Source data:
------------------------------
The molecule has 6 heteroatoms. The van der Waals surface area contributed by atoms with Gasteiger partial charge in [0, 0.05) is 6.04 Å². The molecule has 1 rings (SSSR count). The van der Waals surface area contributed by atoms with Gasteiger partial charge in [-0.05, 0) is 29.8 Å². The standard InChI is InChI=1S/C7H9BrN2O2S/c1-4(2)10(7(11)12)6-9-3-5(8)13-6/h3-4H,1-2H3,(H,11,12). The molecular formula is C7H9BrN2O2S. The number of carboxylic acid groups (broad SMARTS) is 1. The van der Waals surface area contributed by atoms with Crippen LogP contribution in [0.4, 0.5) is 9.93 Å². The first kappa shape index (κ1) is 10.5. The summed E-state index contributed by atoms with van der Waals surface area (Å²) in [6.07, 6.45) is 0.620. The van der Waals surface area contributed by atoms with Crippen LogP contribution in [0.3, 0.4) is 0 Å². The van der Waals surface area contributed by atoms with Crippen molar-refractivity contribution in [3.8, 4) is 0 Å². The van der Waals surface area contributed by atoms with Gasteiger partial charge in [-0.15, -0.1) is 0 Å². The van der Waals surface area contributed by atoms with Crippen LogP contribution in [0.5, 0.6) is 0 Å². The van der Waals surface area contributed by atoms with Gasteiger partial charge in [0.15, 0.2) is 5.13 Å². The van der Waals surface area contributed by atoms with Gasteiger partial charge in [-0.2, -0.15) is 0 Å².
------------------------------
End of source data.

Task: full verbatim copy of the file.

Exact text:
The molecule has 6 heteroatoms. The van der Waals surface area contributed by atoms with Gasteiger partial charge in [0, 0.05) is 6.04 Å². The molecule has 1 rings (SSSR count). The van der Waals surface area contributed by atoms with Gasteiger partial charge in [-0.05, 0) is 29.8 Å². The standard InChI is InChI=1S/C7H9BrN2O2S/c1-4(2)10(7(11)12)6-9-3-5(8)13-6/h3-4H,1-2H3,(H,11,12). The molecular formula is C7H9BrN2O2S. The number of carboxylic acid groups (broad SMARTS) is 1. The van der Waals surface area contributed by atoms with Crippen LogP contribution in [0.4, 0.5) is 9.93 Å². The first kappa shape index (κ1) is 10.5. The summed E-state index contributed by atoms with van der Waals surface area (Å²) in [6.07, 6.45) is 0.620. The van der Waals surface area contributed by atoms with Crippen LogP contribution in [0.3, 0.4) is 0 Å². The van der Waals surface area contributed by atoms with Crippen molar-refractivity contribution in [3.8, 4) is 0 Å². The van der Waals surface area contributed by atoms with Gasteiger partial charge in [-0.15, -0.1) is 0 Å². The van der Waals surface area contributed by atoms with Crippen LogP contribution in [0.5, 0.6) is 0 Å². The van der Waals surface area contributed by atoms with Gasteiger partial charge in [0.15, 0.2) is 5.13 Å². The van der Waals surface area contributed by atoms with Gasteiger partial charge in [-0.2, -0.15) is 0 Å².